It’s no secret that Bombardier, Inc. (TSX:BBD.B) is running short of cash. Luckily, there are plenty of ways the company can raise more capital, each with their own pros and cons.
We take a look at the top four ways below. Just like David Letterman, we’ll start with the least appealing option, working our way up the list.
#4: More debt and equity
In February, the last time Bombardier needed more money, this is the route it went with. In total, the company raised $1.1 billion in equity and another US$2.25 billion in debt.
But this option would be far from ideal today. Bombardier already has US$9 billion of debt on its balance sheet, and investors will be weary if the company takes on any more. And raising equity would be costly, given how far its stock price has fallen.
#3: Caisse de dépôt et placement du Québec
The Québec government has made it very clear that it’s willing to help Bombardier. Such aid would likely come in the form of a cash infusion from the Caisse de dépôt et placement du Québec.
This is more appealing than raising capital through the public markets, since the Caisse is more willing to invest in Bombardier than private investors are. Yet this is still a bad option, since it would mean more debt or equity for the company. Bombardier’s founding family may also resist this option, since it would likely mean giving up voting control.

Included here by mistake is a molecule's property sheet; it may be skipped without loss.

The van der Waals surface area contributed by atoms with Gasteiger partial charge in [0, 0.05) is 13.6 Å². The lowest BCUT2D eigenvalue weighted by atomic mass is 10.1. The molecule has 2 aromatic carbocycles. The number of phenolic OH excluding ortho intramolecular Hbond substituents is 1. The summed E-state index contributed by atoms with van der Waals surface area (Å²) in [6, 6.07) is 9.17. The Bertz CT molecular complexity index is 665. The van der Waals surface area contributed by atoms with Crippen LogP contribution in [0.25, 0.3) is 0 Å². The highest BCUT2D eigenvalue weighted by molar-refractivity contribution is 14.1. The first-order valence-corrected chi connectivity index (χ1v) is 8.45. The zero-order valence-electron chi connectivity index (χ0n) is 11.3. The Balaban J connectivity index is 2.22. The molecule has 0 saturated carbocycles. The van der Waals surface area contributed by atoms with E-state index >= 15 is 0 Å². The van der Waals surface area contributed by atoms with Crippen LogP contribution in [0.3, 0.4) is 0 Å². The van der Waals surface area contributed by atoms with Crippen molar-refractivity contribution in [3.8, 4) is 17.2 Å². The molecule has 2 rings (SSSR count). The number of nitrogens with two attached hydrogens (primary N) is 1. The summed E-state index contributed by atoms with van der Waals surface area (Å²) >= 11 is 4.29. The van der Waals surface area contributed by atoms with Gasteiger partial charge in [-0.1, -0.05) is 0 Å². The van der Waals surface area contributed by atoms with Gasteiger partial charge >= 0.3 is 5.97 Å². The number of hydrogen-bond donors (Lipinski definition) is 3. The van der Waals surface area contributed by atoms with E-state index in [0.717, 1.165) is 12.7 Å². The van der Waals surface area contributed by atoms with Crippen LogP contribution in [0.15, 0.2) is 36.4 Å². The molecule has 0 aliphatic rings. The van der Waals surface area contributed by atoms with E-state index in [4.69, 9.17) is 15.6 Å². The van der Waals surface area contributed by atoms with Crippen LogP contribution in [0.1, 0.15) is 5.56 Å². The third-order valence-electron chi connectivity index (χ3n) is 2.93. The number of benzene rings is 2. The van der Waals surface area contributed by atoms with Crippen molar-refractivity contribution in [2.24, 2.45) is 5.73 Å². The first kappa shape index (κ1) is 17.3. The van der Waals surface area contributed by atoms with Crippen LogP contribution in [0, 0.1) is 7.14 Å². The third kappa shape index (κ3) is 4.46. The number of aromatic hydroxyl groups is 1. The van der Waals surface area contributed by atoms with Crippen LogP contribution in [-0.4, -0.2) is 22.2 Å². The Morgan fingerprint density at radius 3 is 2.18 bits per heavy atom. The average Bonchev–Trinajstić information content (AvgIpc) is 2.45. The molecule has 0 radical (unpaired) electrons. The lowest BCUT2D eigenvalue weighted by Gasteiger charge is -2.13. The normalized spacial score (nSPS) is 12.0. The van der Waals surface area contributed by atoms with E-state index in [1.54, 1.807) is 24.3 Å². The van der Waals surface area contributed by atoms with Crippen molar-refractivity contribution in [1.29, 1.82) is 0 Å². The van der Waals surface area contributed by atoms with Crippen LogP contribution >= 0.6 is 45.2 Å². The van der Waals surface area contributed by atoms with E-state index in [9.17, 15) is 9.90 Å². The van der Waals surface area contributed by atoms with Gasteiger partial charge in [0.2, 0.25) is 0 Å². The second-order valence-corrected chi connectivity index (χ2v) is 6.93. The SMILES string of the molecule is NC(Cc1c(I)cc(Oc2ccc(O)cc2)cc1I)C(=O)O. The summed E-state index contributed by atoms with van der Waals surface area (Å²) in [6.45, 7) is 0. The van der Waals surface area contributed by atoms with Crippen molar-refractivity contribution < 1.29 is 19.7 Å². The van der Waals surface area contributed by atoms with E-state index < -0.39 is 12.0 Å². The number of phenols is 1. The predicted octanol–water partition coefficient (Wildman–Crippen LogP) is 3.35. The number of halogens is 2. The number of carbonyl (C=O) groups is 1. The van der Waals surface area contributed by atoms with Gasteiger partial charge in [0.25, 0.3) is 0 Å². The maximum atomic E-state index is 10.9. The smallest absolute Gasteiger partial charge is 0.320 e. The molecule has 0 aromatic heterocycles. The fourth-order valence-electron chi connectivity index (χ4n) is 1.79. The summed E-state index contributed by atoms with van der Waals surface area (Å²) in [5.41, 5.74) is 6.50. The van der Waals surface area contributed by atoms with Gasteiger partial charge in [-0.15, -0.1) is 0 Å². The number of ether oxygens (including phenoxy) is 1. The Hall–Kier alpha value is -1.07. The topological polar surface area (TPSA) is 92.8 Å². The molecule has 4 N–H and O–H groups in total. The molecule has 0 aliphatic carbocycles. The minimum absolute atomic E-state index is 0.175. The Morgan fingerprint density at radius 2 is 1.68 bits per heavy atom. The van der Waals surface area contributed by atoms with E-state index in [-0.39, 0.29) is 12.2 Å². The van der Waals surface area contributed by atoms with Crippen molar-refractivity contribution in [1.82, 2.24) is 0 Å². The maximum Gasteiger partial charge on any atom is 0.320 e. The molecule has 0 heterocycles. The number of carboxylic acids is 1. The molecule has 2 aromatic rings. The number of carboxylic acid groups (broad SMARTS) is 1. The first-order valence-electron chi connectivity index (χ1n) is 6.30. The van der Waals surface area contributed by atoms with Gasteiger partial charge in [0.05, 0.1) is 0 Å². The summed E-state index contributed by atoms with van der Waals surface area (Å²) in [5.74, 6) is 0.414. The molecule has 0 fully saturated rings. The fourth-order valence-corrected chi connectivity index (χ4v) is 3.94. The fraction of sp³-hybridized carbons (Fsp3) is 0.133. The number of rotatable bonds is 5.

#2: Partial spin-offs
This is the one option that Bombardier has already been pursuing. The company is planning to sell a minority stake in Bombardier Transportation (BT) through an IPO later this year. And it has held discussions with Airbus about a partnership in the CSeries program.
This is certainly a more appealing option than raising more capital. But it comes with some problems. Regarding the CSeries, the partnership structure would likely lead to complications, and the Québec government may want to get involved. And the BT IPO won’t raise very much capital.
#1: Outright sales
Rather than spin off a minority of the rail business, Bombardier should sell the whole thing. After all, a Chinese buyer reportedly was interested in paying US$7-8 billion for it. By comparison, the IPO was expected to value BT at US$5 billion.
Likewise, Bombardier would do better by selling the CSeries program in its entirety. Doing so would avoid a messy partnership, and allow Bombardier to focus more on smaller jets.
Even though these are the best options, you shouldn’t be holding your breath, mainly because of the Québec government’s opposition. The founding family is also opposed to the idea, perhaps because it would mean giving up a part of the company’s legacy. Once again, doing what’s best for shareholders is not Bombardier’s top priority.